If 2020 taught us anything, it is that public health is political. It has always been political and will continue to be political. There is no way around it at all. Public health is as equally scientific as it is political. Unfortunately, since the inception of public health there has been a distrust between those in the public health and political sectors. Due to this distrust, population health suffers dramatically. The events centering around the SARS-CoV-2019 has shown us it is vital to overcome the mutual distrust to improve the lives of population health.
To begin this conversation around public health being political I want to break down the definitions of each and then discussing the importance of the collaboration between the two sectors.
Public health is defined by the CDC as, “the science of protecting and improving the health of people and their communities. This work is achieved by promoting healthy lifestyles, researching disease and injury prevention and detecting, preventing and responding to infectious diseases.”
Politics is defined as, “the activities associated with the governance of a country or or other area, especially the debate or conflict among individuals.
How do the two sectors overlap? The real question is how do they not overlap? Public health and politics are two sides of the same coin. Just combining the words ‘public’ and ‘health’ makes a clear statement that health can only be achieved by the concerted action of many people who must work together in pursuit of a common goal.
Even though federal funding for U.S. agencies charged with protecting the nation’s health enjoys broad bipartisan support, many specific public health initiatives do not. These initiatives includes:
- Soda Taxes
- Reproductive health access
- Needle exchange programs
- Universal Health Coverage
- Gun Control
- RACISM AS A PUBLIC HEALTH CRISIS
Why the controversy?
“There is an idea on the part of scientists that politics is dirty, and a companion idea on the part of politicians that science, by its continual qualifications and revisions, is, if not irrelevant, then at least out of touch with the constraints of a democracy: What seems optimal from the perspective of science may be impossible to implement in the political arena…we must find ways to overcome this mutual distrust.” – William Roper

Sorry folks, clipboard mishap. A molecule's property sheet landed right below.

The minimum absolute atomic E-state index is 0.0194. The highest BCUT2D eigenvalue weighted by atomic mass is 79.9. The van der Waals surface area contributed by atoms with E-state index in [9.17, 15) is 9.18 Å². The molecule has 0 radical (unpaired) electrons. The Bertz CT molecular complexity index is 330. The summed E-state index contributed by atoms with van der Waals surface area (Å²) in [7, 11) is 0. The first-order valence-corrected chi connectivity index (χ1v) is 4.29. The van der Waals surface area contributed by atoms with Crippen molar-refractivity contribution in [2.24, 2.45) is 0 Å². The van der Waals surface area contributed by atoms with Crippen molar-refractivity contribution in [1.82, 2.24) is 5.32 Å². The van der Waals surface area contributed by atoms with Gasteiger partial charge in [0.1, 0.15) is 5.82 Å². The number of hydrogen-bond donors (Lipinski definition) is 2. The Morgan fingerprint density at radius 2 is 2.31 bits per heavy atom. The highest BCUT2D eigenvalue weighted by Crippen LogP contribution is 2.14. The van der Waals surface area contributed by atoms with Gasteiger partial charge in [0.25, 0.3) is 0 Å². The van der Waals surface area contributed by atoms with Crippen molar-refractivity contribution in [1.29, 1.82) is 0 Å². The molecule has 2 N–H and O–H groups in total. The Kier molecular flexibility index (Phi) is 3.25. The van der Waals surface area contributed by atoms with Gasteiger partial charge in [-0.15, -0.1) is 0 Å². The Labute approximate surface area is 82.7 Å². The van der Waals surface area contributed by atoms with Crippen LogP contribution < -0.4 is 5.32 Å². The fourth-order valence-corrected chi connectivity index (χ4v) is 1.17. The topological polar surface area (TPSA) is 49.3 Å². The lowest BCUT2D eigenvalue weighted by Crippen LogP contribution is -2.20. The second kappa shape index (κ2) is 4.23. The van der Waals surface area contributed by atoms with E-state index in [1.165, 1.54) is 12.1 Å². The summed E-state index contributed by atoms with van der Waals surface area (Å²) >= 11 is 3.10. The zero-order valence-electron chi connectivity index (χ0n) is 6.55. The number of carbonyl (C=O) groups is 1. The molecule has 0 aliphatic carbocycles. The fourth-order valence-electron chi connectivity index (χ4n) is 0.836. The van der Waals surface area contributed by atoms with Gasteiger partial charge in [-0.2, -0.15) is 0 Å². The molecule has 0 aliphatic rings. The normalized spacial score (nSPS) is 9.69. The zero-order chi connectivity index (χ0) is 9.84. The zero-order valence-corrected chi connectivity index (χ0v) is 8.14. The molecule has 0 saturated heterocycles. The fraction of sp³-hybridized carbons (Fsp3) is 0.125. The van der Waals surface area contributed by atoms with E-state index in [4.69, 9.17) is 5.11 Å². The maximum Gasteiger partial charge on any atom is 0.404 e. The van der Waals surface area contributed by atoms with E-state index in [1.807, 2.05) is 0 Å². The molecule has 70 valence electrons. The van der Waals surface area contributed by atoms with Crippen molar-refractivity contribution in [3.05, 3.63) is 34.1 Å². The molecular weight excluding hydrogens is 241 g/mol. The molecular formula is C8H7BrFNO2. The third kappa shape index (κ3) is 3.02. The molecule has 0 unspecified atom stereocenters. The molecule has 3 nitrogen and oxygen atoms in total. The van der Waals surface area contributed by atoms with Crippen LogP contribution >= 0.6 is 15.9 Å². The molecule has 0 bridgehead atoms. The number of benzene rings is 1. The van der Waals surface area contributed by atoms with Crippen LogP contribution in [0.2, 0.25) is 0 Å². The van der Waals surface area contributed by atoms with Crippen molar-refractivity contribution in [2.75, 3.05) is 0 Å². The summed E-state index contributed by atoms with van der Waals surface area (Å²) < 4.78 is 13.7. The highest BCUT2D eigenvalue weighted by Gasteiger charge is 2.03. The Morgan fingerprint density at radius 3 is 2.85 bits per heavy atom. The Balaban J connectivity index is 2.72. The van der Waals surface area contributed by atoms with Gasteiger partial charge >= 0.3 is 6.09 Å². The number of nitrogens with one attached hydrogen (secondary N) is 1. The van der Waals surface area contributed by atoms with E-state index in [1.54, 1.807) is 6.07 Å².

In science there are always unknowns and this presents with many challenges in the public health and political sectors – as policies must consistently change as well. Especially in the middle of a public health crisis. This idea feeds into the distrust, when in reality if politicians were to support public health experts, the community would have an easier time supporting them as well. Politics is central in determining how citizens and policy makers recognize and define problems with existing social conditions and policies, in facilitating certain kinds of public health interventions but not others, and in generating a variety of challenges in policy implementation. It is essential that public health professionals understand the political dimensions of problems and proposed solutions, whether they hold positions in government, advocacy groups, research organizations, or the health care industry. This understanding can help leaders to better anticipate both short-term constraints and long-term opportunities for change.
- Oliver TR. The politics of public health policy. Annu Rev Public Health. 2006;27:195-233. doi: 10.1146/annurev.publhealth.25.101802.123126. PMID: 16533115.
- Roper W. Science, politics, and public health. Science. 2020 Oct 23;370(6515):385. doi: 10.1126/science.abf2837. PMID: 33093084.
- Marleen P M Bekker, Scott L Greer, Natasha Azzopardi-Muscat, Martin McKee, Public health and politics: how political science can help us move forward, European Journal of Public Health, Volume 28, Issue suppl_3, November 2018, Pages 1–2, https://doi.org/10.1093/eurpub/cky194